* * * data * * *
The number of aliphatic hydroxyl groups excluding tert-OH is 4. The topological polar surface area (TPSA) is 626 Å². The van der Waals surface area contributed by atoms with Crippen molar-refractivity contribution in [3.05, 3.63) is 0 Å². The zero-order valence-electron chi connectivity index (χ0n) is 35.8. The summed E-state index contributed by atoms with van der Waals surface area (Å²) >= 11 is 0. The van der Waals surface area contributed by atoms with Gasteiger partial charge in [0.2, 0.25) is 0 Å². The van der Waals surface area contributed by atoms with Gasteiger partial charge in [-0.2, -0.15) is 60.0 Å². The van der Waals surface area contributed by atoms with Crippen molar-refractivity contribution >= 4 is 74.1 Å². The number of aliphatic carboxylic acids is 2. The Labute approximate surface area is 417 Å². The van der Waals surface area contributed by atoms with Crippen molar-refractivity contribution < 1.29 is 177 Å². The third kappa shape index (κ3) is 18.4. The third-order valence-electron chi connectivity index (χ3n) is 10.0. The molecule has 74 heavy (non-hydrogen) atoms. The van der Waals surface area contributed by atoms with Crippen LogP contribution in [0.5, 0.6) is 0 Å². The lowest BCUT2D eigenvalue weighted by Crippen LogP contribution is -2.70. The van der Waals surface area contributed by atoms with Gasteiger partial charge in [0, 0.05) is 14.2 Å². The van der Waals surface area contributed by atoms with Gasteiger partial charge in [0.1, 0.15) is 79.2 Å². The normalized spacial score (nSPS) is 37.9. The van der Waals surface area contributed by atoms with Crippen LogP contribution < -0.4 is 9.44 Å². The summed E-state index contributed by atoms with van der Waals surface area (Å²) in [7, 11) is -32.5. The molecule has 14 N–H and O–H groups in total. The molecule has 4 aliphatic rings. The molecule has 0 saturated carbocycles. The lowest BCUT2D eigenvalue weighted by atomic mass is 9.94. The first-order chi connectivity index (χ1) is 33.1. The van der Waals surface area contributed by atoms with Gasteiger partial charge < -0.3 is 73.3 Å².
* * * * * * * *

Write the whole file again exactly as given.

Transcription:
The number of aliphatic hydroxyl groups excluding tert-OH is 4. The topological polar surface area (TPSA) is 626 Å². The van der Waals surface area contributed by atoms with Crippen molar-refractivity contribution in [3.05, 3.63) is 0 Å². The zero-order valence-electron chi connectivity index (χ0n) is 35.8. The summed E-state index contributed by atoms with van der Waals surface area (Å²) >= 11 is 0. The van der Waals surface area contributed by atoms with Gasteiger partial charge in [0.2, 0.25) is 0 Å². The van der Waals surface area contributed by atoms with Gasteiger partial charge in [-0.2, -0.15) is 60.0 Å². The van der Waals surface area contributed by atoms with Crippen molar-refractivity contribution >= 4 is 74.1 Å². The number of aliphatic carboxylic acids is 2. The Labute approximate surface area is 417 Å². The van der Waals surface area contributed by atoms with Crippen molar-refractivity contribution < 1.29 is 177 Å². The third kappa shape index (κ3) is 18.4. The third-order valence-electron chi connectivity index (χ3n) is 10.0. The molecule has 74 heavy (non-hydrogen) atoms. The van der Waals surface area contributed by atoms with Crippen LogP contribution in [0.5, 0.6) is 0 Å². The lowest BCUT2D eigenvalue weighted by Crippen LogP contribution is -2.70. The van der Waals surface area contributed by atoms with Gasteiger partial charge in [0, 0.05) is 14.2 Å². The van der Waals surface area contributed by atoms with Gasteiger partial charge in [0.1, 0.15) is 79.2 Å². The normalized spacial score (nSPS) is 37.9. The van der Waals surface area contributed by atoms with Crippen LogP contribution < -0.4 is 9.44 Å². The summed E-state index contributed by atoms with van der Waals surface area (Å²) in [7, 11) is -32.5. The molecule has 14 N–H and O–H groups in total. The molecule has 4 aliphatic rings. The molecule has 0 saturated carbocycles. The lowest BCUT2D eigenvalue weighted by atomic mass is 9.94. The first-order chi connectivity index (χ1) is 33.1. The van der Waals surface area contributed by atoms with Gasteiger partial charge < -0.3 is 73.3 Å².